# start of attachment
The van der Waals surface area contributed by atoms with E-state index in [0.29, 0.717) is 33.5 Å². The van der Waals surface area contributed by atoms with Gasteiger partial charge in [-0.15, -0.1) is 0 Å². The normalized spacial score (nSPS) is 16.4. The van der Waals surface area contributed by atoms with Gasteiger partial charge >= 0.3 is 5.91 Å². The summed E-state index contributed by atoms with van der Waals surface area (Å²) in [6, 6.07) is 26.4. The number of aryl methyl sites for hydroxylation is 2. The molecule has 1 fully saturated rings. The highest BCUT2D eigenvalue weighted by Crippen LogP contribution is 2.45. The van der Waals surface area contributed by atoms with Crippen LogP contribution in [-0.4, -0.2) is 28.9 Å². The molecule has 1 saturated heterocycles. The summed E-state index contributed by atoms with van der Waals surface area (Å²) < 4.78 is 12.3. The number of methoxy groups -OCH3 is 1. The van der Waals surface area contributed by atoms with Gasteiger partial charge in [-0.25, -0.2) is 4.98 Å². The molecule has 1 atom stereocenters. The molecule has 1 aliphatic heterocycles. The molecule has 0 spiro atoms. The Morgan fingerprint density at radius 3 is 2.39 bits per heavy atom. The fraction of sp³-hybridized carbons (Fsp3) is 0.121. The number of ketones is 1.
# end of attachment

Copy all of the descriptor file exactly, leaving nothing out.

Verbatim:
The van der Waals surface area contributed by atoms with E-state index in [0.29, 0.717) is 33.5 Å². The van der Waals surface area contributed by atoms with Gasteiger partial charge in [-0.15, -0.1) is 0 Å². The normalized spacial score (nSPS) is 16.4. The van der Waals surface area contributed by atoms with Gasteiger partial charge >= 0.3 is 5.91 Å². The summed E-state index contributed by atoms with van der Waals surface area (Å²) in [6, 6.07) is 26.4. The number of aryl methyl sites for hydroxylation is 2. The molecule has 1 fully saturated rings. The highest BCUT2D eigenvalue weighted by Crippen LogP contribution is 2.45. The van der Waals surface area contributed by atoms with Crippen LogP contribution in [-0.4, -0.2) is 28.9 Å². The molecule has 1 saturated heterocycles. The summed E-state index contributed by atoms with van der Waals surface area (Å²) < 4.78 is 12.3. The number of methoxy groups -OCH3 is 1. The van der Waals surface area contributed by atoms with Gasteiger partial charge in [-0.25, -0.2) is 4.98 Å². The molecule has 1 atom stereocenters. The molecule has 1 aliphatic heterocycles. The molecule has 0 spiro atoms. The Morgan fingerprint density at radius 3 is 2.39 bits per heavy atom. The fraction of sp³-hybridized carbons (Fsp3) is 0.121. The number of ketones is 1.